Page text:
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Monday, October 7, 2013

DOC TEACHING "TRUST" AS AN IMPORTANT FACTOR FOR TEAM DEFENSE

The following in excerpt from an article written by Eric Patten for NBA.com.  You can read the entire article here.

Doc Rivers has insisted all week that the Clippers were not a poor defensive team last season. They led the NBA in steals, held opponents to 94.6 points per game and forced a league-high 15.4 turnovers. But the team’s struggles against the 3-point shot (37.3 percent from opponents, 26th in the league) and trouble in transition defense were both areas that Rivers and his staff have emphasized since the onset of camp Tuesday.

He has been pleased so far.

“They’ve been great,” Rivers said. “It’s funny. Alvin Gentry, who is more of our offensive coach, said, ‘Geez, I’m having a tough time scoring right now.’ And I said, ‘And that’s good.’ If at some point this year, if we can get to the point where it’s easier to score against our opponent than it is in practice, then we know our defense has arrived.”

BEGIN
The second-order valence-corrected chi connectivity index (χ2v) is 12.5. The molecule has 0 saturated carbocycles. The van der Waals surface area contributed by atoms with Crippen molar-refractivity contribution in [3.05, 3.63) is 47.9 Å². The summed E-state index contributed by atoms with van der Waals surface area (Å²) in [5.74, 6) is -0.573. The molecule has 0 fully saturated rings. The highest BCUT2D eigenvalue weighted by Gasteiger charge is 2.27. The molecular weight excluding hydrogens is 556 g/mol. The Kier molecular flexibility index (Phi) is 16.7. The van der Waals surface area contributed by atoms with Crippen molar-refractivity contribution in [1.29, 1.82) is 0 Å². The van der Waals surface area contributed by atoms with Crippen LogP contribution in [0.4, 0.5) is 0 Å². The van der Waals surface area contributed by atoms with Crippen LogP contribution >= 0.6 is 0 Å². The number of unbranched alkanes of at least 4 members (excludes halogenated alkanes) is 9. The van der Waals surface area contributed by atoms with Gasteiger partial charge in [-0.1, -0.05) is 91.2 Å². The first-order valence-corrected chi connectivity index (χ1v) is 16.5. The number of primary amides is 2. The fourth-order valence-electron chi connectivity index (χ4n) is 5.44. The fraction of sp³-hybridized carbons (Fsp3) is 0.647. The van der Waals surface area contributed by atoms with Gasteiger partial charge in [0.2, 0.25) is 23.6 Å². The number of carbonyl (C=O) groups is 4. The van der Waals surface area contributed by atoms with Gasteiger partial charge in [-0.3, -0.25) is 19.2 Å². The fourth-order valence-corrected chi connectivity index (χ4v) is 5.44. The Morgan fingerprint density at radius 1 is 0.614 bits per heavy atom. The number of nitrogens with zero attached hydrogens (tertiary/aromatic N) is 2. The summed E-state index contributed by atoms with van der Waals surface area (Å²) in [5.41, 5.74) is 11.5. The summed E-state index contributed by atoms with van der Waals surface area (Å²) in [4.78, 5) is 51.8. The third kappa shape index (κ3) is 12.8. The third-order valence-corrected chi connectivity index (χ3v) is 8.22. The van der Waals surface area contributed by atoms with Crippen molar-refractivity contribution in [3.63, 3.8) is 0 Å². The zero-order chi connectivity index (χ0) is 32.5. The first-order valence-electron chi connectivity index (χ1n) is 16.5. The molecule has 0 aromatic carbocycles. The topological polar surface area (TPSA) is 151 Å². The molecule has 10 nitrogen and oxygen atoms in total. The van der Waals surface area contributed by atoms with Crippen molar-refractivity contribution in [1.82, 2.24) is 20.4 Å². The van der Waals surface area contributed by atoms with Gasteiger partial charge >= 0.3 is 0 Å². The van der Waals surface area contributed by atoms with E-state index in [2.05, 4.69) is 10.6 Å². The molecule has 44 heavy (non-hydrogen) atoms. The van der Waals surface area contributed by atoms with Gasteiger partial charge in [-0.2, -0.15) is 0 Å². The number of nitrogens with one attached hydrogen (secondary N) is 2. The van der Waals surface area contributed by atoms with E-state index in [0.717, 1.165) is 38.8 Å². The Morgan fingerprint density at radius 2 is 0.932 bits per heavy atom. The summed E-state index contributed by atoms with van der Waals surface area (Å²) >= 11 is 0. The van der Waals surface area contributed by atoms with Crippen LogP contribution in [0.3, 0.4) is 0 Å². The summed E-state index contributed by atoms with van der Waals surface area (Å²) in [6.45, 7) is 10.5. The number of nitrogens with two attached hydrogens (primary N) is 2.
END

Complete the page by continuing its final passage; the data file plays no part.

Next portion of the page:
Until then, it will remain a work in progress, which means establishing a sense of trust amongst teammates on that end of the floor.

“The biggest thing with the defense is we have to trust that next guy’s going to be there to help, being at that rotation,” Griffin said. ”You can’t help somebody else if you don’t trust that somebody else your back. You can’t help them fully.”

Phrases like “help the helper” only work when everyone is engaged and Rivers has employed more than just defensive terminology to help get that message across. He had the team traveling in vans by position group all week with Griffin, Chris Paul and DeAndre Jordan selected to hold the keys. They have eaten almost every meal together. They have bought in.

“The more trust you have in your teammates, the more trust you have in yourself, when you show up on your good nights they’re going to use you and on your bad nights they’re going to pick you up,” Rivers said. “They want to be better. They want to do the right stuff. They want to listen, so they’re allowing me to coach them. That makes it a lot easier for me, but if they didn’t want to it would be very hard.”